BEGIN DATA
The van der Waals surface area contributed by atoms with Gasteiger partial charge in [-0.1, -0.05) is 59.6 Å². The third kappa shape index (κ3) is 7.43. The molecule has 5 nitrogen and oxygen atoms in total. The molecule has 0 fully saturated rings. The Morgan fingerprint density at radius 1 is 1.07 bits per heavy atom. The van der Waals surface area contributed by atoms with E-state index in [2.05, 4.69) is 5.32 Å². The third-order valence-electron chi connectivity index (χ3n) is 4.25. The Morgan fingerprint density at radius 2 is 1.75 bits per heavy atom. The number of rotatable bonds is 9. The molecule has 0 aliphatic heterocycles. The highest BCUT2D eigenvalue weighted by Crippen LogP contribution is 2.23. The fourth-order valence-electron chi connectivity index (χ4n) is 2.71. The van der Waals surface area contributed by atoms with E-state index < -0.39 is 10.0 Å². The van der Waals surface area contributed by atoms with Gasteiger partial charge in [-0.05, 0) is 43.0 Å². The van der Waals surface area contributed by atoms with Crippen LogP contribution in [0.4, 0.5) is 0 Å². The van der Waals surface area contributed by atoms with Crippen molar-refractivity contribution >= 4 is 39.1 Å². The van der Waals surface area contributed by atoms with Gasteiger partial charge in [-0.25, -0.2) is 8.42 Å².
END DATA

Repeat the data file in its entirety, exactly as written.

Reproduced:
The van der Waals surface area contributed by atoms with Gasteiger partial charge in [-0.1, -0.05) is 59.6 Å². The third kappa shape index (κ3) is 7.43. The molecule has 5 nitrogen and oxygen atoms in total. The molecule has 0 fully saturated rings. The Morgan fingerprint density at radius 1 is 1.07 bits per heavy atom. The van der Waals surface area contributed by atoms with E-state index in [2.05, 4.69) is 5.32 Å². The third-order valence-electron chi connectivity index (χ3n) is 4.25. The Morgan fingerprint density at radius 2 is 1.75 bits per heavy atom. The number of rotatable bonds is 9. The molecule has 0 aliphatic heterocycles. The highest BCUT2D eigenvalue weighted by Crippen LogP contribution is 2.23. The fourth-order valence-electron chi connectivity index (χ4n) is 2.71. The van der Waals surface area contributed by atoms with E-state index < -0.39 is 10.0 Å². The van der Waals surface area contributed by atoms with Gasteiger partial charge in [-0.05, 0) is 43.0 Å². The van der Waals surface area contributed by atoms with Crippen LogP contribution in [0.4, 0.5) is 0 Å². The van der Waals surface area contributed by atoms with Crippen molar-refractivity contribution >= 4 is 39.1 Å². The van der Waals surface area contributed by atoms with Gasteiger partial charge in [-0.25, -0.2) is 8.42 Å².